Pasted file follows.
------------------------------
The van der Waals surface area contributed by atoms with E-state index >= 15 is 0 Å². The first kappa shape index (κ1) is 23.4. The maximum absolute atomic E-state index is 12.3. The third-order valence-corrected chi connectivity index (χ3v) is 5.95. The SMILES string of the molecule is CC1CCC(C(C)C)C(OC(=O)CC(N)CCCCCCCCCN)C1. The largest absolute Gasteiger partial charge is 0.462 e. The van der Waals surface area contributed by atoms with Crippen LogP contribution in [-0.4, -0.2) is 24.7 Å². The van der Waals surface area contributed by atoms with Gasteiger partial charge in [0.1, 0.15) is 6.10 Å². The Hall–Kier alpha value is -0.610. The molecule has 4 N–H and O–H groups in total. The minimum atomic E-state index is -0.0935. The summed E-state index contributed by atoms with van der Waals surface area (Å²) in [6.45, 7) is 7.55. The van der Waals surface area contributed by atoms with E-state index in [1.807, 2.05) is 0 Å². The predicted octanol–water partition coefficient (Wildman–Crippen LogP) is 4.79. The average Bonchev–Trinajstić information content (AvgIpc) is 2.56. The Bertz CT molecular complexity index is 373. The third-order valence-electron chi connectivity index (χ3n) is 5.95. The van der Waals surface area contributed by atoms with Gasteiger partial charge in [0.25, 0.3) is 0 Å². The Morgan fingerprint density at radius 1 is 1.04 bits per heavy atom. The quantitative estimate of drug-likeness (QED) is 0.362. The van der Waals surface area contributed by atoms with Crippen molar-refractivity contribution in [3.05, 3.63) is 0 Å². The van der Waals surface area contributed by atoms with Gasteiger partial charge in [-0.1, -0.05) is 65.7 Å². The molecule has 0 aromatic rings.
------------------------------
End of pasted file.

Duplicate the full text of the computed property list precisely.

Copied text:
The van der Waals surface area contributed by atoms with E-state index >= 15 is 0 Å². The first kappa shape index (κ1) is 23.4. The maximum absolute atomic E-state index is 12.3. The third-order valence-corrected chi connectivity index (χ3v) is 5.95. The SMILES string of the molecule is CC1CCC(C(C)C)C(OC(=O)CC(N)CCCCCCCCCN)C1. The largest absolute Gasteiger partial charge is 0.462 e. The van der Waals surface area contributed by atoms with Crippen LogP contribution in [-0.4, -0.2) is 24.7 Å². The van der Waals surface area contributed by atoms with Gasteiger partial charge in [0.1, 0.15) is 6.10 Å². The Hall–Kier alpha value is -0.610. The molecule has 4 N–H and O–H groups in total. The minimum atomic E-state index is -0.0935. The summed E-state index contributed by atoms with van der Waals surface area (Å²) in [6.45, 7) is 7.55. The van der Waals surface area contributed by atoms with E-state index in [1.807, 2.05) is 0 Å². The predicted octanol–water partition coefficient (Wildman–Crippen LogP) is 4.79. The average Bonchev–Trinajstić information content (AvgIpc) is 2.56. The Bertz CT molecular complexity index is 373. The third-order valence-electron chi connectivity index (χ3n) is 5.95. The van der Waals surface area contributed by atoms with Gasteiger partial charge in [0.25, 0.3) is 0 Å². The Morgan fingerprint density at radius 1 is 1.04 bits per heavy atom. The quantitative estimate of drug-likeness (QED) is 0.362. The van der Waals surface area contributed by atoms with Crippen molar-refractivity contribution in [3.05, 3.63) is 0 Å². The van der Waals surface area contributed by atoms with Gasteiger partial charge in [-0.1, -0.05) is 65.7 Å². The molecule has 0 aromatic rings.